Spotlight on affordability
Should consumer credit agreements be subject to the same type of affordability checks as mortgages?
At the recent Credit Summit in London, Jonathan Davidson, Director of Supervision – Retail and Authorisations at the FCA, used his speech to turn the spotlight onto how lenders assess affordability on unsecured credit agreements.
The FCA is not currently particularly prescriptive in its requirements for affordability testing on consumer credit. The guidelines only require a lender to think about likely changes to a customer’s situation for the duration of their credit, with consideration to their future financial commitments and future changes in their circumstances.
This is in contrast to the regulator’s stipulations in the mortgage world, where it requires lenders to perform a full income and expenditure assessment, with affordability stress tested against future interest rate rises.
The FCA says that in the months after taking out a mortgage, a typical customer significantly increases their unsecured debt, with the average household £1,100 further in debt a year after they’ve taken out a mortgage.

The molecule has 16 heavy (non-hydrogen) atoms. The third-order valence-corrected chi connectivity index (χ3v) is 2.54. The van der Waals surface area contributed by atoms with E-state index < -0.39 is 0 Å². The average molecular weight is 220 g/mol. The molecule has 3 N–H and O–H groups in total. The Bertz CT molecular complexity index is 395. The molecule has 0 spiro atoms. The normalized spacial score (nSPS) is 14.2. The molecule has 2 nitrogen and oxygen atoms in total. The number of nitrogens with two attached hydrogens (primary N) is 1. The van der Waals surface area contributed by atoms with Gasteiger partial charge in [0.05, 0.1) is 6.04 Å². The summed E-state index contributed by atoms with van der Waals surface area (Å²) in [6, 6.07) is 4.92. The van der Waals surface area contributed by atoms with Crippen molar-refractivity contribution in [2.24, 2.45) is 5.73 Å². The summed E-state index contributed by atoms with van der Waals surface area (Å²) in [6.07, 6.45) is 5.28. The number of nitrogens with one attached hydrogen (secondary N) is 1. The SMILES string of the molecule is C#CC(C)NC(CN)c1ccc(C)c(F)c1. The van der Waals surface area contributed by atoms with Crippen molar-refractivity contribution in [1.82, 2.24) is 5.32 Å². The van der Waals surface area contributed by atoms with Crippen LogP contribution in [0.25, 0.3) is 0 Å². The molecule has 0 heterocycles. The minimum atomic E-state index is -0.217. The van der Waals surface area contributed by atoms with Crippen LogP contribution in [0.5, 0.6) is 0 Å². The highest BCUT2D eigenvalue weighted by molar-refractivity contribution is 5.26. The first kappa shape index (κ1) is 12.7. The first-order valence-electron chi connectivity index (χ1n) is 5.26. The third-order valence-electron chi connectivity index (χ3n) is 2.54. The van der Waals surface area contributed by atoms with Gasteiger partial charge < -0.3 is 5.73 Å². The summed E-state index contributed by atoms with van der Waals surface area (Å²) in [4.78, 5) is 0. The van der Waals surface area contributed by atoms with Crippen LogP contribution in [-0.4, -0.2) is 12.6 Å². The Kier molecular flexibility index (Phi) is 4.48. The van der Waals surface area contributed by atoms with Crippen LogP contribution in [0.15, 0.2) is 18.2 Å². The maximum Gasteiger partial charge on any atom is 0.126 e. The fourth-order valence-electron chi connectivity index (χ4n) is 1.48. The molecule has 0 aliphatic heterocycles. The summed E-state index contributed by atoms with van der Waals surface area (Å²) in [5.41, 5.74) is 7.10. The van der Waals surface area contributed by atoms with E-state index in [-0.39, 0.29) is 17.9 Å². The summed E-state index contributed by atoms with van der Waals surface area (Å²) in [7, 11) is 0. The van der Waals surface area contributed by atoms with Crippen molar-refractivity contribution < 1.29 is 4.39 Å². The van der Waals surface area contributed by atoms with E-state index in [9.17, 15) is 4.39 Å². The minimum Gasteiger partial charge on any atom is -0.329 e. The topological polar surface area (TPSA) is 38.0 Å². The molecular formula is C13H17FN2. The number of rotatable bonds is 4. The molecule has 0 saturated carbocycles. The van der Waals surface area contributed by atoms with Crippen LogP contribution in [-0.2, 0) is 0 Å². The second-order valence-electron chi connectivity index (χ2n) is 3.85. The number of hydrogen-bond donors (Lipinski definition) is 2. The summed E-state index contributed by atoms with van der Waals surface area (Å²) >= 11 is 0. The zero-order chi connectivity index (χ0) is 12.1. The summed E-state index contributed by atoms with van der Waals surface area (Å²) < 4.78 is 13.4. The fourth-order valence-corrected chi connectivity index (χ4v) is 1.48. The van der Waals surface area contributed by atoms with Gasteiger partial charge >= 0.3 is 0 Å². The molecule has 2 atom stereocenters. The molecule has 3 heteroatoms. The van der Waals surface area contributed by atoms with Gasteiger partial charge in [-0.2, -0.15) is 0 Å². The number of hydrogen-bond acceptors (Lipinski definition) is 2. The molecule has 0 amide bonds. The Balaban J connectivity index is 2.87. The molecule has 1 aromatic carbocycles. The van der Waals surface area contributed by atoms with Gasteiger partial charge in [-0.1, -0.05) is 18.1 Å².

This could indicate that consumers who are not able to borrow as much on their mortgage because of affordability checks, look to borrow more from other credit providers to cover their costs, and this could potentially prove to be more expensive.
Very few people in financial services would cry out for more regulation, but we are teetering on a rising rate environment, with outstanding consumer credit balances at their highest level since the global financial crisis.
With this in mind, is it time for the regulator to take action?